homeaboutarchivepodcastnewslettermembership!
aboutarchivepodcastmembership!
aboutarchivemembers!

America’s Vaccine Glut and “Vaccine Diplomacy”

posted by Jason Kottke   Mar 05, 2021

After the Biden administration announced they will have enough Covid-19 vaccine supply to cover every single adult in the country by the end of May, I got to wondering about what they were going to do with the tens & hundreds of millions of surplus doses already procured for the remainder of the year. “Oh,” I thought, naively, “We’ll be able to distribute it to countries that can’t easily procure or manufacture vaccines of their own!” And I’m sure some of that will happen, if only for PR purposes. But it’s perhaps more likely that America will practice vaccine diplomacy and use the stockpile to reestablish its global leadership.

The United States has backed away from the world. This isn’t a Clinton thing or a W Bush thing or an Obama thing or a Trump thing or a Biden thing, but instead a United States thing. The American people lost interest in playing a constructive role in the world three decades ago, and America’s political leadership has molded itself around that fact. Trump may have been instinctually and publicly hostile to all things international, but Biden is only different in tone. Biden’s Buy-American program is actually more anti-globalization than Trump’s America-First rhetoric as it is an express violation of most of America’s international trade commitments. TeamBiden says it wants to reestablish America’s global leadership…but it plans to do so without any troops or money. Sorry, but that’s not how it works.

Which makes the possibilities for vaccine diplomacy wildly interesting. The United States has no responsibility to provide COVID vaccines to the world. It can — it will — distribute them, but it will want something in return.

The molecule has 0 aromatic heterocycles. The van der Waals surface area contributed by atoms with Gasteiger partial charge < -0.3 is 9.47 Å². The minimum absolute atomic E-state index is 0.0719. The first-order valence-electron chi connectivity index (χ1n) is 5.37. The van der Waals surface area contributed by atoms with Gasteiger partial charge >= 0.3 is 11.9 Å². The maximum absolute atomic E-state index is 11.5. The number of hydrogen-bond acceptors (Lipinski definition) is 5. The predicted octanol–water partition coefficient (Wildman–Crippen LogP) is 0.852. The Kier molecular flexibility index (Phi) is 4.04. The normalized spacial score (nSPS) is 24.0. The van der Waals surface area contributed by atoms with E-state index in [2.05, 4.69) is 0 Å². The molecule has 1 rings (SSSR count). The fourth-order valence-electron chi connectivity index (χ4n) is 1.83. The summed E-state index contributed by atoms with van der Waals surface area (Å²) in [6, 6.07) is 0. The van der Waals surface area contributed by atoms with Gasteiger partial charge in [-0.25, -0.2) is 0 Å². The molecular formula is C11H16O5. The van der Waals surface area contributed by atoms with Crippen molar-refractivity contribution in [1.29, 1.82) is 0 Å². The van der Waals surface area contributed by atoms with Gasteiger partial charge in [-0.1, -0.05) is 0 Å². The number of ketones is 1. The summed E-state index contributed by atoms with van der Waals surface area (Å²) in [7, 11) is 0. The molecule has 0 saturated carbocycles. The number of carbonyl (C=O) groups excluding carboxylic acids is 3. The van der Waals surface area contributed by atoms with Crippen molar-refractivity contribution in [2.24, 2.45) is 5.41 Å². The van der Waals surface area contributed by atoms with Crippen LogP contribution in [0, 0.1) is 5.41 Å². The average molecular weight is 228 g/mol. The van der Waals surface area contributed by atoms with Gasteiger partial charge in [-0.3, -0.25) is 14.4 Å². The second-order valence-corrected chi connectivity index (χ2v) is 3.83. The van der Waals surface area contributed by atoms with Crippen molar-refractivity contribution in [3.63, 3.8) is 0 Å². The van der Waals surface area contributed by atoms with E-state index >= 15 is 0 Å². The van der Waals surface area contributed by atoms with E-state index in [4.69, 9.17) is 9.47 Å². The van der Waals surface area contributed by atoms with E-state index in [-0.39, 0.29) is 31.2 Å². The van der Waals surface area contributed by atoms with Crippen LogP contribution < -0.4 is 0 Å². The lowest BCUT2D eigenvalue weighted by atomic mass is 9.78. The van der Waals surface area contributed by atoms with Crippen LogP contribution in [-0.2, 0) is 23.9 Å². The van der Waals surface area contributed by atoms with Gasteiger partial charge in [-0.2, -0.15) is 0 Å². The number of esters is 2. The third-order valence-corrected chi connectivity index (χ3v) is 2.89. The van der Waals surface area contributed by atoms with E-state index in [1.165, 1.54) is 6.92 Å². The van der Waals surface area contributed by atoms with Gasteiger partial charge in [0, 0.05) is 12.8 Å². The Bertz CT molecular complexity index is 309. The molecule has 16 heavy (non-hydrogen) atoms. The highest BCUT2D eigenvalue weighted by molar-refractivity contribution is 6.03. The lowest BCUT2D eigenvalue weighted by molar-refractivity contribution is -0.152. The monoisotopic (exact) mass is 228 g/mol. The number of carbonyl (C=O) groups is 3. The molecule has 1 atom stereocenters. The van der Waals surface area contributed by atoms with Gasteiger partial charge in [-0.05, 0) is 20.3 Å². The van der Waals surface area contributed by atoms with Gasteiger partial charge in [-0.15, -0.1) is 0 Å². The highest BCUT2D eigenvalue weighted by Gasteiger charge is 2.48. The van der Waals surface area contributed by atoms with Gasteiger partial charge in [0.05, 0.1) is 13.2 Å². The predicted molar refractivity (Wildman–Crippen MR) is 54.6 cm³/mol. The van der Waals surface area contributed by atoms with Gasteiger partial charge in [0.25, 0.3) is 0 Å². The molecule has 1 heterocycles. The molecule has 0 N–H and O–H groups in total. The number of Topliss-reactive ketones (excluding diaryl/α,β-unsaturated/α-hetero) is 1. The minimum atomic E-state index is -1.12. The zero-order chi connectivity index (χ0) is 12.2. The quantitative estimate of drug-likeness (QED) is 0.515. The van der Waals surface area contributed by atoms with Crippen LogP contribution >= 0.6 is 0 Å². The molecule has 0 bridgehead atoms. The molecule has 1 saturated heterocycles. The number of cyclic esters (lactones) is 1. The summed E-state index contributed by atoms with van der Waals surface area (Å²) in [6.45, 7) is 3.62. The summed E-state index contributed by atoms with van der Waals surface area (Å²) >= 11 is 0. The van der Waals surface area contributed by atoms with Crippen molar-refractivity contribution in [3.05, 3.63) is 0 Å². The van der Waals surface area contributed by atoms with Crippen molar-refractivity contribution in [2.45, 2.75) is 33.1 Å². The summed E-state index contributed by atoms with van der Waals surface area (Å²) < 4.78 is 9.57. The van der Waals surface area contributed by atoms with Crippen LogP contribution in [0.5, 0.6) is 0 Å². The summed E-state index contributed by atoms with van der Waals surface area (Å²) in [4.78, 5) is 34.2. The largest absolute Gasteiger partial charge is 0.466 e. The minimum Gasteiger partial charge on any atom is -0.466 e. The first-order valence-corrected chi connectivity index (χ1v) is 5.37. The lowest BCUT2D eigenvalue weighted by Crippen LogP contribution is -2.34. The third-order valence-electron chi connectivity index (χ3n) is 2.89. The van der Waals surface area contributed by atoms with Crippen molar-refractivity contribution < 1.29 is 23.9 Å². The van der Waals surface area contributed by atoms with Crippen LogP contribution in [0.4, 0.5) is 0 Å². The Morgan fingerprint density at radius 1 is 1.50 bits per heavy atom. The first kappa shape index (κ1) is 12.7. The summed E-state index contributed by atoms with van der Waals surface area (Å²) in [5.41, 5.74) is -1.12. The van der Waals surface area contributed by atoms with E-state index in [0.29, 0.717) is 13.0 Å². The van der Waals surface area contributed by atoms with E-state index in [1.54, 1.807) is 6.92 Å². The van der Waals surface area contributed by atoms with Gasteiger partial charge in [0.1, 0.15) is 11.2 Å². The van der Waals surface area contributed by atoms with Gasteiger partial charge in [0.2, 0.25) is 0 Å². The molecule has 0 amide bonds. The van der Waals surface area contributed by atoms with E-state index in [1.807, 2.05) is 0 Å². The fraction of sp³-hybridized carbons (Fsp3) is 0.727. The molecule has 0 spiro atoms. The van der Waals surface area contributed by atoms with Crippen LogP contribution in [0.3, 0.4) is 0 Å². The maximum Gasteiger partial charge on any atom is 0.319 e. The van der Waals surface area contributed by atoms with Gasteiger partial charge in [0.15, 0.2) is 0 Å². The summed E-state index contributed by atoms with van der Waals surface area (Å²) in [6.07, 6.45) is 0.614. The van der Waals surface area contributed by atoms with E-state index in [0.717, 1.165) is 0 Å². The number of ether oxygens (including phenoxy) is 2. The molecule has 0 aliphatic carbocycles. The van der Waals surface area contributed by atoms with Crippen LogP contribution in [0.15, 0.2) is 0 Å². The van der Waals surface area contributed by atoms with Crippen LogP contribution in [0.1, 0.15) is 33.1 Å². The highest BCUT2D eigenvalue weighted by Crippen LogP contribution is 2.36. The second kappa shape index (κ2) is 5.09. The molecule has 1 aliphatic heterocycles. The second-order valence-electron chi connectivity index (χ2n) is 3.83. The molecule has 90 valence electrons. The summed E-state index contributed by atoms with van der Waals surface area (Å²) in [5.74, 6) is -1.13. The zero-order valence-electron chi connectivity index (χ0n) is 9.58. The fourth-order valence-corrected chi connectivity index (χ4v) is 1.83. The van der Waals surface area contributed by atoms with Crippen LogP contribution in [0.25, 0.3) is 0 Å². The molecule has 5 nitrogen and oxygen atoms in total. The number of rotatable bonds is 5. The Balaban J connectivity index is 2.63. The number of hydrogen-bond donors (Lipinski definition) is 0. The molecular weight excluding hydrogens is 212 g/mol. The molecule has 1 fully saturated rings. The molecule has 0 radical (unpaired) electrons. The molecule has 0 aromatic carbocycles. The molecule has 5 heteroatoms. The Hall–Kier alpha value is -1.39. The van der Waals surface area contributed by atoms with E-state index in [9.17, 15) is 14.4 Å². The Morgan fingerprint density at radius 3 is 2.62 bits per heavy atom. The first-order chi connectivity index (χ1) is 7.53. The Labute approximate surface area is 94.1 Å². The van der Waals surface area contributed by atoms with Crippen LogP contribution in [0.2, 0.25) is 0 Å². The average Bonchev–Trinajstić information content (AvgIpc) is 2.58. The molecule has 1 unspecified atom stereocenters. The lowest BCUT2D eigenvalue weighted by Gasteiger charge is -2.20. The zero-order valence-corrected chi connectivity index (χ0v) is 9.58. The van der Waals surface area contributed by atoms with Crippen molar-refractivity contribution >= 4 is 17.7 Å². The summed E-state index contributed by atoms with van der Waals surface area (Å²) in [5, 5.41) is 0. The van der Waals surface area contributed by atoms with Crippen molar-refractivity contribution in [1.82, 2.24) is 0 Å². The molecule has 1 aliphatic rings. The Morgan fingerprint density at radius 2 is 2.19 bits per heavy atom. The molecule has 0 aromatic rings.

Even if you disagree with some of the analysis here, it will be interesting to watch where America’s stockpile ends up. Given Biden’s rhetoric of “listening to the science” when it comes to the pandemic, I hope that at least some of that supply goes to places that need it most to make certain the pandemic doesn’t sputter on for years, generating potentially dangerous new variants, even if it’s politically disadvantageous.

Update: Countries now scrambling for COVID-19 vaccines may soon have surpluses to donate by Jon Cohen and Kai Kupferschmidt for Science magazine:

Like three dozen other countries, the United States contracted with multiple vaccine companies for several times the number of doses needed to cover its population. No one knew at the time which, if any, of the candidate vaccines would work or when they might prove safe and effective. But by now, most of the prepurchased vaccines appear to offer solid protection — which means many countries will receive far more vaccine than they need. The excess doses the United States alone may have by July would vaccinate at least 200 million people.

A chart in the article notes that the US has procured enough vaccine to cover almost 1.5 billion people after fully vaccinating its entire population.